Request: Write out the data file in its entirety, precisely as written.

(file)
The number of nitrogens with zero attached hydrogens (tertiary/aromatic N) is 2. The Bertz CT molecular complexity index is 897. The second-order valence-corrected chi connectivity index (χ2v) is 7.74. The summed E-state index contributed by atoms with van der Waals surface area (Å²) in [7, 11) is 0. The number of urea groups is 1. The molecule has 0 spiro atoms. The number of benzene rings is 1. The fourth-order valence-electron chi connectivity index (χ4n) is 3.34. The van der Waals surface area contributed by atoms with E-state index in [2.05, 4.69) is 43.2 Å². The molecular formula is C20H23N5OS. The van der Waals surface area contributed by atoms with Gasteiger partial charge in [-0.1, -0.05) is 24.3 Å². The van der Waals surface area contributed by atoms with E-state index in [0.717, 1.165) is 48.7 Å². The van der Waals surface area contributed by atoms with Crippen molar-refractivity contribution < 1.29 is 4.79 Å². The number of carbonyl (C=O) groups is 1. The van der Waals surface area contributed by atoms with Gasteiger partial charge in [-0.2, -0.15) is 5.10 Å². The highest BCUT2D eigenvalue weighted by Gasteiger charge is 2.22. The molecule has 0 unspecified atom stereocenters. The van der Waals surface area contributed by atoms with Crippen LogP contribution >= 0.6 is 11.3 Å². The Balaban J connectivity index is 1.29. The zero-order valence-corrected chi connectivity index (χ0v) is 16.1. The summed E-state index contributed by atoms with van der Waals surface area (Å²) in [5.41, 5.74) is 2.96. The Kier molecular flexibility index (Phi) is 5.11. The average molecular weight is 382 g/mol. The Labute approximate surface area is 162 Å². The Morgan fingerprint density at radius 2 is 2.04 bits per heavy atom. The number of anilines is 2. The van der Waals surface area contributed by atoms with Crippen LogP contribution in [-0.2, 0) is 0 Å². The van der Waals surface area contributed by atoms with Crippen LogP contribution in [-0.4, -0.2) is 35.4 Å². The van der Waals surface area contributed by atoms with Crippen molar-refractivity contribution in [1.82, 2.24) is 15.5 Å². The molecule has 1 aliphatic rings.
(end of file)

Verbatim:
The number of nitrogens with zero attached hydrogens (tertiary/aromatic N) is 2. The Bertz CT molecular complexity index is 897. The second-order valence-corrected chi connectivity index (χ2v) is 7.74. The summed E-state index contributed by atoms with van der Waals surface area (Å²) in [7, 11) is 0. The number of urea groups is 1. The molecule has 0 spiro atoms. The number of benzene rings is 1. The fourth-order valence-electron chi connectivity index (χ4n) is 3.34. The van der Waals surface area contributed by atoms with E-state index in [2.05, 4.69) is 43.2 Å². The molecular formula is C20H23N5OS. The van der Waals surface area contributed by atoms with Gasteiger partial charge in [-0.1, -0.05) is 24.3 Å². The van der Waals surface area contributed by atoms with E-state index in [0.717, 1.165) is 48.7 Å². The van der Waals surface area contributed by atoms with Crippen molar-refractivity contribution < 1.29 is 4.79 Å². The number of carbonyl (C=O) groups is 1. The van der Waals surface area contributed by atoms with Gasteiger partial charge in [-0.2, -0.15) is 5.10 Å². The highest BCUT2D eigenvalue weighted by Gasteiger charge is 2.22. The molecule has 0 unspecified atom stereocenters. The van der Waals surface area contributed by atoms with Crippen LogP contribution >= 0.6 is 11.3 Å². The Balaban J connectivity index is 1.29. The zero-order valence-corrected chi connectivity index (χ0v) is 16.1. The summed E-state index contributed by atoms with van der Waals surface area (Å²) in [5.41, 5.74) is 2.96. The Kier molecular flexibility index (Phi) is 5.11. The average molecular weight is 382 g/mol. The Labute approximate surface area is 162 Å². The Morgan fingerprint density at radius 2 is 2.04 bits per heavy atom. The number of anilines is 2. The van der Waals surface area contributed by atoms with Crippen LogP contribution in [-0.2, 0) is 0 Å². The van der Waals surface area contributed by atoms with Crippen LogP contribution in [-0.4, -0.2) is 35.4 Å². The van der Waals surface area contributed by atoms with Crippen molar-refractivity contribution in [1.82, 2.24) is 15.5 Å². The molecule has 1 aliphatic rings.